The progressive insurgency in the Democratic Party continues to gain ground
The progressive insurgency has a chance of scoring its biggest victory yet.
With the early implosion of the Sanders campaign (who appeared to be in a rush to leave), everyone has taken their eyes off of the many races that are still full of true progressives.
Consider how much just four 2018 freshmen house members changed the Overton Window.
Now think what might happen if the Squad doubles, or triples, in members. Plus gaining one member in the Senate.
They could go from changing the conversation, to actually effecting legislation.
There are some on the left that are so scarred and betrayed by the corporate Democrats that they may lash out at anyone supporting progressive candidates with misdirected anger. It doesn't help anyone.
Let's look at the numbers:
Brand New Congress endorsed a lot of candidates this year, and they started a miserable 0-11.
But then Kara Eastman won (polls give her a slim lead in the general despite the DNC opposing her).
Brand New Congress is 4-4 since Eastman's win.
Justice Democrats have a much smaller list of endorsed candidates, of which they have a respectable 3-2 record so far.
This includes Marie Newman knocking off long-time incumbent Dan Lipinski. Since incumbents win 95% of the time, this is no small feat.
The real test of this insurgency happens in two weeks, when New York and Kentucky go to the polls.
Let's start with Charles Booker in Kentucky.
Sanders' announcement also puts the Vermont independent at odds with the Democratic Senatorial Campaign Committee and positions him against two prominent House Democrats: Foreign Affairs Chair Eliot Engel (D-N.Y.) and Rep. Lacy Clay (D-Mo.), a member of the Congressional Black Caucus...Sanders backed Booker, a black first-term state representative, in the Kentucky Senate race against McConnell ahead of the June 23 primary. Booker, who is running on a platform that includes "Medicare for All" and the "Green New Deal," is challenging Amy McGrath, who has been endorsed by the Democratic Senatorial Campaign Committee. Booker endorsed Sanders in the presidential primary, while McGrath backed former Vice President Joe Biden.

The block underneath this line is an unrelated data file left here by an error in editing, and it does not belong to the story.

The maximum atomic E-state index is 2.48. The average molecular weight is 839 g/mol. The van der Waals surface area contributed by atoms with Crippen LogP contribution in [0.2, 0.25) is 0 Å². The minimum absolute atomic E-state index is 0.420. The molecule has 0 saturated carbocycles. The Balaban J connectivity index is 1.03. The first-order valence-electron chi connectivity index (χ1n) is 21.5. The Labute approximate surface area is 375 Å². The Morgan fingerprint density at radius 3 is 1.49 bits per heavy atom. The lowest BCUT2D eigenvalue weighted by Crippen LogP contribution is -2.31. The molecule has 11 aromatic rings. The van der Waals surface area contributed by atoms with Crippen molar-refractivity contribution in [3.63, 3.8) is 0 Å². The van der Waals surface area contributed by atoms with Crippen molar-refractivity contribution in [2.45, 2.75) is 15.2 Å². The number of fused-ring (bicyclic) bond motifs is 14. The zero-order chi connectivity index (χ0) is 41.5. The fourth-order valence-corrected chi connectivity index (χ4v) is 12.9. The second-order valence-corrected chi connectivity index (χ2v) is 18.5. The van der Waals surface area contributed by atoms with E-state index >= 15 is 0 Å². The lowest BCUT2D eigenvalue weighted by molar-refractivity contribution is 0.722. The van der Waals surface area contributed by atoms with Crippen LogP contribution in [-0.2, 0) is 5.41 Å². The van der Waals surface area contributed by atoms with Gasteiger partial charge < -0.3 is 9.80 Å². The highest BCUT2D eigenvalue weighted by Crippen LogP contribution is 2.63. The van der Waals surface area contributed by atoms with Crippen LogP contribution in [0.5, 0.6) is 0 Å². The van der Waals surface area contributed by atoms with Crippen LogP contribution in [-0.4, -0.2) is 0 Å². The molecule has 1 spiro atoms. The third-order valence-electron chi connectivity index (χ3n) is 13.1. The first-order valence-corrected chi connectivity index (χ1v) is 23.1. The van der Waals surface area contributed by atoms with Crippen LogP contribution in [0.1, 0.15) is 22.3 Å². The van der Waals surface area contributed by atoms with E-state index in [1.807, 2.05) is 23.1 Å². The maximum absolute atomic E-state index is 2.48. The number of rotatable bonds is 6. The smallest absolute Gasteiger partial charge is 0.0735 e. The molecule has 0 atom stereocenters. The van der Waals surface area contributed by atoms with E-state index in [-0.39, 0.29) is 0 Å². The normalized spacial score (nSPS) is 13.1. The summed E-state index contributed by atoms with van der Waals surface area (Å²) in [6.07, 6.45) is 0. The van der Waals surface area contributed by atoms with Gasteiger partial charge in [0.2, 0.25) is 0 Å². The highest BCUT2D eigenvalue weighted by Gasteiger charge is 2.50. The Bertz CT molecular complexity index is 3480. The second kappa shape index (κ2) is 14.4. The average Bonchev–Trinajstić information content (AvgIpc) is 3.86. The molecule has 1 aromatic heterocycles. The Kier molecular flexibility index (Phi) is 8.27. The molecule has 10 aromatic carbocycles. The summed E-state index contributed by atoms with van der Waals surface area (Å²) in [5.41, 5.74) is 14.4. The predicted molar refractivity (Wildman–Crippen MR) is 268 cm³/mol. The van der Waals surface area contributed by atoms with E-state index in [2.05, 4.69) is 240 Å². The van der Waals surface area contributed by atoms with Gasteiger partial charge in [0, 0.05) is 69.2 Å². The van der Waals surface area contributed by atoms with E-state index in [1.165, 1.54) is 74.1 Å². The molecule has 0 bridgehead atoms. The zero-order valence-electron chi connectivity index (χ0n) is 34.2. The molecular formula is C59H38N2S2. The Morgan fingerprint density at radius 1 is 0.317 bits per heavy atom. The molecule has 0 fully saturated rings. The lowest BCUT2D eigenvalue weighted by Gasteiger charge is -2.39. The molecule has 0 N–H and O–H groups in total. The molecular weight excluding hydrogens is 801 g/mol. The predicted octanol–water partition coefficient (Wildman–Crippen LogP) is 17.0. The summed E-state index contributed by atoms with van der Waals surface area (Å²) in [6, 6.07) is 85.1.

Booker also did a good job pinning McGrath to her own words in their last debate, to which Booker came directly from having been tear-gassed at the protests in Louisville over the killing of Breonna Taylor. For some reason or another, in her announcement speech, McGrath accused McConnell of standing in the way of the president*’s policies, about which McGrath seems to believe—against all the available evidence—that the president* is sincere.
Booker has an uphill fight. McGrath has the unquestioned support of the DNC and a huge fundraising advantage, but anything could happen.
The race progressives are more likely to win is in New York.
On Tuesday, June 9, Sen. Bernie Sanders (I-Vt.) gave his endorsement to Jamaal Bowman, a left-wing insurgent challenging 16-term Democratic incumbent Rep. Eliot Engel in New York, calling Bowman “someone we can trust to be a powerful advocate for a progressive agenda in Congress.”
Like McGrath, Engel has been running a terrible campaign.
Engel’s office had also advertised his participation in two community aid events which gave away food, hand sanitizer and masks. “I was part of that,” Engel claimed. But when Atlantic reporter Edward-Isaac Dovere replied: “But you weren’t there?,” Engel conceded, “I was not there, no.”
Then, on June 2, Engel made his first appearance in the district. At a press event addressing the mass protests and unrest that have followed the police murder of George Floyd, he was caught on a hot mic pressuring Bronx Borough President Ruben Diaz Jr. to let him speak at the event. “If I didn’t have a primary I wouldn’t care,” he said. Diaz asked him to repeat, and he did.
“Don’t do that to me,” Diaz replied. He added, “Everybody has a primary. You know, I’m sorry.”
While Engel has been blowing it, Bowman has been gathering endorsements and contributions with both hands. I think he's about to knock off an establishment Dem in a leadership position, like AOC two years ago.
Finally, let's not ignore that progressives are winning lots of races at the state and local levels.